90 DESIGN GUIDE FOR ADDRESSING NONRECURRENT CONGESTION Figure 4.1. Contraflow operations used in South Carolina after a hurricane. Source: Goodwin (2003). disasters. During evacuations, nearly all motorists using the facility want to travel in one direction—away from the threat of danger. In such situations, nearly all oppos- ing (i.e., minor-flow) lanes are converted to contraflow lanes, which essentially doubles the number of lanes available for evacua- tion traffic. Sometimes, one of the inbound lanes remains open for inbound travel by emergency or military vehicles. Typical Applications Contraflow lanes are most often used in situations when either an increase in demand or decrease in capacity necessitates finding additional capacity to serve vehicles in that direction. Common applications are during peak hours when demand is highly directional, during emergency evacuations, and during work zones. The first applica- tion is used in circumstances of recurrent congestion due to daily demand fluctuations and is outside the scope of this research. Contraflow lanes as a nonrecurrent congestion treatment during work zones are discussed in the next section. Contraflow lanes in emergency evacuations are consid- ered here. Applications of emergency contraflow lanes are typically found near coastal regions that experience hurricane (and therefore evacuation) risk. In addition, emer- gency contraflow may be used to evacuate residents from the path of a wildfire or flood or away from a terrorist attack. Design Criteria Many states within the United States have developed emergency evacuation plans for a variety of disasters, such as hurricanes. Several of these evacuation plans include contraflow lane systems to increase outbound roadway capacity. Emergency contraflow design plans include designating the contraflow routes and developing and installing appropriate emergency traffic control plans that include sign- ing, signal control, and expected levels of police (or other emergency worker) traffic control. In addition, ramps may be retrofitted with gates and devices to implement reversed traffic flow so that interchanges can effectively operate “backwards.” The most critical part of the plan is designing how the contraflow will terminate. Safety concerns in emergency evacuations are likely to be found at the terminal points (i.e., where the contraflow begins and ends) and at interchange ramps (where traffic in the wrong direction intersects with the arterial roadway network). Generally, a significant number of police officers or other officials are needed to manually direct traffic during lane reversals, especially at interchanges. It is important to remember that driver behavior will be different in emergency evacuations than under normal travel conditions, and therefore, the effective capacity of highway lanes may be reduced. In addition, the highway cross section may be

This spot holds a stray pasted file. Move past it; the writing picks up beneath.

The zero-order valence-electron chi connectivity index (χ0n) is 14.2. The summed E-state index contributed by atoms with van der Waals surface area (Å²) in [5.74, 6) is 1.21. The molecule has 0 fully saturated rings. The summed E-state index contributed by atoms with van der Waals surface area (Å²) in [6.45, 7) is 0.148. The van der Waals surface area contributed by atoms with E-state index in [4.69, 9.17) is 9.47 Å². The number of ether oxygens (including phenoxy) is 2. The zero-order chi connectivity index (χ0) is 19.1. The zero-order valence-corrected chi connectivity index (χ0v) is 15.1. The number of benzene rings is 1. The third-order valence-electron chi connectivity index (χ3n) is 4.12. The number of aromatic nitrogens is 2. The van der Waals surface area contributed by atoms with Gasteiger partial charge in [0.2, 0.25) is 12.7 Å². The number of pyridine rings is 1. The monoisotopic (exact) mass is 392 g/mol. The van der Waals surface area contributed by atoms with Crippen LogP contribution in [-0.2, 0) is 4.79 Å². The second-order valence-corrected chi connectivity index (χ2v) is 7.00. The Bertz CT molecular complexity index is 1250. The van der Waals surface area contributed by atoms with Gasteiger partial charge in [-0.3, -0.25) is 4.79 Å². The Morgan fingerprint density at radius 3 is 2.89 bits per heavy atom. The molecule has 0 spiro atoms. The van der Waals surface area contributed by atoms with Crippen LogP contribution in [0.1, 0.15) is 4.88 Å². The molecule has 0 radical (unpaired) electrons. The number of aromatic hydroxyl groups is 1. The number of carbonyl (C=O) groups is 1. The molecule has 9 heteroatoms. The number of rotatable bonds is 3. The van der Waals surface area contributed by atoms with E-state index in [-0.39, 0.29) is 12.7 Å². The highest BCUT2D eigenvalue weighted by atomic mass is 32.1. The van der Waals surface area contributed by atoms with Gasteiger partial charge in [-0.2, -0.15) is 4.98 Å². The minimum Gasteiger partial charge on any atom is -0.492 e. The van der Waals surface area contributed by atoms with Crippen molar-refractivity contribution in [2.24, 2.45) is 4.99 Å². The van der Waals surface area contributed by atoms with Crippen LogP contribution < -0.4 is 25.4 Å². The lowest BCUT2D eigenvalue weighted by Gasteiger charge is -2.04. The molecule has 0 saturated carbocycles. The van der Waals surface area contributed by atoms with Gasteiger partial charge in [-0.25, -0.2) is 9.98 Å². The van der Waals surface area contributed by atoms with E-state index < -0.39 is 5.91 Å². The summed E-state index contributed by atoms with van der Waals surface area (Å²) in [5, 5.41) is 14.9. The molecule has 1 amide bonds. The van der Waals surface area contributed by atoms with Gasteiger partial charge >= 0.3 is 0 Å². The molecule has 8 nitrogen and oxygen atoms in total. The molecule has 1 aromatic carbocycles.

91 DESIGN GUIDE FOR ADDRESSING NONRECURRENT CONGESTION used differently in an attempt to increase capacity, such as by allowing travel on the shoulder or ignoring lane lines to facilitate an additional, narrower lane on the road- way segment. Finally, consideration should be given to the likelihood of additional traffic demand from nearby jurisdictions that are evacuating through the area being considered. How Treatment Reduces Nonrecurrent Congestion Increases Roadway Capacity During an Incident Using contraflow lanes during an emergency event increases the roadway capacity in the primary direction of travel. It is expected that in emergency evacuations, demand on outbound freeway segments will more than double and that even with full contra- flow plans in effect, evacuation routes will be operating with significant congestion. However, the increase in roadway capacity will reduce the overall evacuation time, ensuring that more people can evacuate areas of risk before harm comes. Although contraflow lanes will reduce congestion during an emergency evacua- tion, this reduction in congestion cannot be easily translated into an improvement in reliability. Factors Influencing Treatment Effectiveness Factors that may influence the effectiveness of contraflow lanes at reducing non- recurrent congestion due to evacuations include the following: • Evacuation frequency • Treatment deployment frequency • Capacity available for contraflow during evacuation (may include shoulder use, if full-width, full-depth shoulders are available, and may exclude lanes reserved for emergency vehicles) • Expected demand during evacuation on the segment of interest (on the basis of availability of alternative routes and the desirability of the destinations served by the segment) Contraflow lanes for emergency evacuations will be most effective when demand volumes are high relative to the available roadway capacity. Cost Several factors may affect the cost of installing a contraflow lane for emergency evacu- ations along a roadway section: • Construction costs o Gate purchase and installation costs o Cost for tying into existing intelligent transportation system (ITS) infrastructure o Purchase of temporary or portable signs to be used during evacuation o Purchase of temporary barricades to be used during evacuation o Construction of permanent dynamic signing to be used during evacuation